Landowners in 21 southwestern Minnesota counties can earn money by allowing public hunting on their private land through the Walk-In Access (WIA) program, according to the Minnesota Department of Natural Resources (DNR).
WIA, which is entering its second year as a pilot program, targets privately owned parcels of 40 acres or more that are already enrolled in a conservation program such as Reinvest In Minnesota or Conservation Reserve Program. River bottoms, wetlands and other high-quality habitat will also be considered for WIA this year.
WIA pays landowners by the acre to allow hunting access. Bonuses are added if more than 140 contiguous acres are enrolled, if the land is within one-half mile of existing state or federal hunting land, or if a multi-year agreement is signed. This year’s sign-up period goes from Feb. 1 to April 15. Local Soil and Water Conservation District (SWCD) offices are handling program details and enrollments.
“We had a great response from hunters and landowners last year,” said Marybeth Block, WIA coordinator. She said that 90 landowners enrolled about 9,000 acres in 2011. In 2012, she hopes to have a total of 25,000 acres enrolled.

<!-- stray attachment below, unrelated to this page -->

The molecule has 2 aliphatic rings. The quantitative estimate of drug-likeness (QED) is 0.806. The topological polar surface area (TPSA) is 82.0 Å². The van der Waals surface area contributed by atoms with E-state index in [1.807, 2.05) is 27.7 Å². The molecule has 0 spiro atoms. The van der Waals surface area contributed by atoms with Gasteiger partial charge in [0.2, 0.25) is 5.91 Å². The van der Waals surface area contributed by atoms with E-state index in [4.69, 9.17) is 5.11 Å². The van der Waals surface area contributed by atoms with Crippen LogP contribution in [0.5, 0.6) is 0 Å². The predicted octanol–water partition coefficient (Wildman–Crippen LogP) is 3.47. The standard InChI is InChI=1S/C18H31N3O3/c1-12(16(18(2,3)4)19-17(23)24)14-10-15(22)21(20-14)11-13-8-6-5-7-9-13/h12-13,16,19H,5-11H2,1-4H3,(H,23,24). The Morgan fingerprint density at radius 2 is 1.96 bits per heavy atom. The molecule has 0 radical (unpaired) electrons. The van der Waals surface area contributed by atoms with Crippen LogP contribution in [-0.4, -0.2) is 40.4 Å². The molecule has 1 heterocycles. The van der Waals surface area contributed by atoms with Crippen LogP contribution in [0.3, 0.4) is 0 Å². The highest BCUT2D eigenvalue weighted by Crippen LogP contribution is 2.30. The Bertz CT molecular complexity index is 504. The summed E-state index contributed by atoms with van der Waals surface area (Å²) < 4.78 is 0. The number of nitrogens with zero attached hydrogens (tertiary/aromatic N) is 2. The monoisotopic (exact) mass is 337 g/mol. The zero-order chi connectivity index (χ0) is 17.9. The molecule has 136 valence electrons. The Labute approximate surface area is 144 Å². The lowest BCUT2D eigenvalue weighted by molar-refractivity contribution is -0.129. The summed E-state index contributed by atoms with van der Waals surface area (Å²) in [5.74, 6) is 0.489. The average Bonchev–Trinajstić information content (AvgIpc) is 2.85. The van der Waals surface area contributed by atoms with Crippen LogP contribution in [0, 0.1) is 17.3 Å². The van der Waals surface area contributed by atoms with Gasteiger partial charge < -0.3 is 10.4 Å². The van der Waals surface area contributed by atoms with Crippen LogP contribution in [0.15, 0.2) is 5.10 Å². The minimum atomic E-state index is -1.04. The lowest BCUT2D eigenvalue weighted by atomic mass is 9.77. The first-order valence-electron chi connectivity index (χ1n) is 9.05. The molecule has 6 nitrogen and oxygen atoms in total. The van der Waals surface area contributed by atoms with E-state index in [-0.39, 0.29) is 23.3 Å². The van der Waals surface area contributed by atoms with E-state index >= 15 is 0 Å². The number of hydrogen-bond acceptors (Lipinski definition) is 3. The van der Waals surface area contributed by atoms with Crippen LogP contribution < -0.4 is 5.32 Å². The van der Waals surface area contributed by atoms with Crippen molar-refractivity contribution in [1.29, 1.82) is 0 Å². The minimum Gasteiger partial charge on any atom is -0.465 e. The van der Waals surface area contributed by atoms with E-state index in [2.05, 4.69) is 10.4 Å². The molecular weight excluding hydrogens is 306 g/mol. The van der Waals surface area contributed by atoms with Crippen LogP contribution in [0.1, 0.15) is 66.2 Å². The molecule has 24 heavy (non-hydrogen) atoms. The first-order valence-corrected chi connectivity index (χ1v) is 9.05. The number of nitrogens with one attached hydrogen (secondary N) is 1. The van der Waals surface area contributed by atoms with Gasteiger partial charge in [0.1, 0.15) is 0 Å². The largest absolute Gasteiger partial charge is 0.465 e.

“Studies across the country say that hunter numbers are declining because it’s getting tougher to find places to hunt,” Block said. “I see WIA as one way to address this, while also rewarding landowners for keeping their land in high-quality habitat.”
Block said that the program is entirely voluntary for landowners. Recreational use laws provide extra liability protection for WIA acres. DNR conservation officers will address trespass and hunting violations. Enrolled acres are for walk-in traffic only; no vehicles are allowed on conservation land. Parking is along roads or in designated parking areas.
WIA land is for public hunting only. No target practice, trapping, dog training, camping, horseback riding or fires are allowed. Similar rules apply to WIAs as to other public wildlife lands. Once private land is enrolled in the program, bright yellow-green hexagon signs are placed at the property boundaries.
Read more about the WIA program and see a map of the 21 counties involved in the program. Locations of parcels enrolled for 2012 will be on the website in August.
The WIA program is a partnership between the DNR, SWCD, Board of Soil and Water Resources and the U.S. Department of Agriculture, which is funding the first two years of the pilot program.